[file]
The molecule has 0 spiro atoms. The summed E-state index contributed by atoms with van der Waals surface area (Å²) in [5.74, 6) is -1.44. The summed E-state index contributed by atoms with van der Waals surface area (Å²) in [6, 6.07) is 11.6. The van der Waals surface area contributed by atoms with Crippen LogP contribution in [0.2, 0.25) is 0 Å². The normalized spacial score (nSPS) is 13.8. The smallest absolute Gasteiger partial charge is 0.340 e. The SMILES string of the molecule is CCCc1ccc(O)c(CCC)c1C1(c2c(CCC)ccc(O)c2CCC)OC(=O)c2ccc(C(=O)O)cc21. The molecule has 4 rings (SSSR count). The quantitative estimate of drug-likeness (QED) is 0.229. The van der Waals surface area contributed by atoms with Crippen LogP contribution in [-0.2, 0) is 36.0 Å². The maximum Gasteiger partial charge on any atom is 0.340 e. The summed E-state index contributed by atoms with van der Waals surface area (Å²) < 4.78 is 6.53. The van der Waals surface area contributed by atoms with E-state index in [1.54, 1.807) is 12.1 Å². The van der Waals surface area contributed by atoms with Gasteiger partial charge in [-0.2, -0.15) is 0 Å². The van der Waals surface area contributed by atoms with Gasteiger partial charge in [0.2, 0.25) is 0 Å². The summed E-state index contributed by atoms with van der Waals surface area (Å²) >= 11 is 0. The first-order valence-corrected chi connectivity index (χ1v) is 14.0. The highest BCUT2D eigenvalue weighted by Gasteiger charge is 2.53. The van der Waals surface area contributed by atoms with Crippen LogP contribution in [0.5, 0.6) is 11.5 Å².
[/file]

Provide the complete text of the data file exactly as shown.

The molecule has 0 spiro atoms. The summed E-state index contributed by atoms with van der Waals surface area (Å²) in [5.74, 6) is -1.44. The summed E-state index contributed by atoms with van der Waals surface area (Å²) in [6, 6.07) is 11.6. The van der Waals surface area contributed by atoms with Crippen LogP contribution in [0.2, 0.25) is 0 Å². The normalized spacial score (nSPS) is 13.8. The smallest absolute Gasteiger partial charge is 0.340 e. The SMILES string of the molecule is CCCc1ccc(O)c(CCC)c1C1(c2c(CCC)ccc(O)c2CCC)OC(=O)c2ccc(C(=O)O)cc21. The molecule has 4 rings (SSSR count). The quantitative estimate of drug-likeness (QED) is 0.229. The van der Waals surface area contributed by atoms with Crippen LogP contribution in [-0.2, 0) is 36.0 Å². The maximum Gasteiger partial charge on any atom is 0.340 e. The summed E-state index contributed by atoms with van der Waals surface area (Å²) < 4.78 is 6.53. The van der Waals surface area contributed by atoms with E-state index in [1.54, 1.807) is 12.1 Å². The van der Waals surface area contributed by atoms with Gasteiger partial charge in [-0.2, -0.15) is 0 Å². The van der Waals surface area contributed by atoms with Gasteiger partial charge in [0.2, 0.25) is 0 Å². The summed E-state index contributed by atoms with van der Waals surface area (Å²) >= 11 is 0. The first-order valence-corrected chi connectivity index (χ1v) is 14.0. The highest BCUT2D eigenvalue weighted by Gasteiger charge is 2.53. The van der Waals surface area contributed by atoms with Crippen LogP contribution in [0.5, 0.6) is 11.5 Å².